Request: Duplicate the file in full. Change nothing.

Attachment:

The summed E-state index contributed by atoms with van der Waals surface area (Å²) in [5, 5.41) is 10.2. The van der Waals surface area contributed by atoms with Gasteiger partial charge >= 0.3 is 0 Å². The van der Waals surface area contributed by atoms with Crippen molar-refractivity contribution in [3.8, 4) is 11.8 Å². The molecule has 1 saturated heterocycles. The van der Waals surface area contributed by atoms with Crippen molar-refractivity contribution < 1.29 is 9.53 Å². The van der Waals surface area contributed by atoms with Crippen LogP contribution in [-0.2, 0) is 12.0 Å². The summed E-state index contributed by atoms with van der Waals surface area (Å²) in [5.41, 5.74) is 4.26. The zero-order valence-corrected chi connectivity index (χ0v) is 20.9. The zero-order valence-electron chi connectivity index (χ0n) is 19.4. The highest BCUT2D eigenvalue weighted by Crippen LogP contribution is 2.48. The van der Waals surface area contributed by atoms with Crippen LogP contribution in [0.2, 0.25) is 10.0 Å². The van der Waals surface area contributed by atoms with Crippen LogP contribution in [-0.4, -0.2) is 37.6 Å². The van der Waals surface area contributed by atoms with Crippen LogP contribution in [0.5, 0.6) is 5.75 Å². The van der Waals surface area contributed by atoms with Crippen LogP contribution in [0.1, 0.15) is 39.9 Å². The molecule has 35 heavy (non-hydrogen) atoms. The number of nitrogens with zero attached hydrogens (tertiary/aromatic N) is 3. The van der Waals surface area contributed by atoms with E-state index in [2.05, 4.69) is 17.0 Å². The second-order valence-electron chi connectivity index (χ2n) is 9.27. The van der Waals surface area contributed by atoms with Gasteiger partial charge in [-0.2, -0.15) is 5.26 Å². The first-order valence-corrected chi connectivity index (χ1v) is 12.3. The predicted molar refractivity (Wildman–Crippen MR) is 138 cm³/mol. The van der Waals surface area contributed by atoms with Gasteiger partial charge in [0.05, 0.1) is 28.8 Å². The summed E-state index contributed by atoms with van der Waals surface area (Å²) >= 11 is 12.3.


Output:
The summed E-state index contributed by atoms with van der Waals surface area (Å²) in [5, 5.41) is 10.2. The van der Waals surface area contributed by atoms with Gasteiger partial charge >= 0.3 is 0 Å². The van der Waals surface area contributed by atoms with Crippen molar-refractivity contribution in [3.8, 4) is 11.8 Å². The molecule has 1 saturated heterocycles. The van der Waals surface area contributed by atoms with Crippen molar-refractivity contribution < 1.29 is 9.53 Å². The van der Waals surface area contributed by atoms with Crippen LogP contribution in [-0.2, 0) is 12.0 Å². The summed E-state index contributed by atoms with van der Waals surface area (Å²) in [5.41, 5.74) is 4.26. The zero-order valence-corrected chi connectivity index (χ0v) is 20.9. The zero-order valence-electron chi connectivity index (χ0n) is 19.4. The highest BCUT2D eigenvalue weighted by Crippen LogP contribution is 2.48. The van der Waals surface area contributed by atoms with Crippen LogP contribution in [0.2, 0.25) is 10.0 Å². The van der Waals surface area contributed by atoms with Crippen LogP contribution in [-0.4, -0.2) is 37.6 Å². The van der Waals surface area contributed by atoms with Crippen LogP contribution in [0.5, 0.6) is 5.75 Å². The van der Waals surface area contributed by atoms with Crippen LogP contribution in [0.1, 0.15) is 39.9 Å². The molecule has 35 heavy (non-hydrogen) atoms. The number of nitrogens with zero attached hydrogens (tertiary/aromatic N) is 3. The van der Waals surface area contributed by atoms with E-state index in [2.05, 4.69) is 17.0 Å². The second-order valence-electron chi connectivity index (χ2n) is 9.27. The van der Waals surface area contributed by atoms with Gasteiger partial charge in [-0.2, -0.15) is 5.26 Å². The first-order valence-corrected chi connectivity index (χ1v) is 12.3. The predicted molar refractivity (Wildman–Crippen MR) is 138 cm³/mol. The van der Waals surface area contributed by atoms with Gasteiger partial charge in [0.05, 0.1) is 28.8 Å². The summed E-state index contributed by atoms with van der Waals surface area (Å²) >= 11 is 12.3.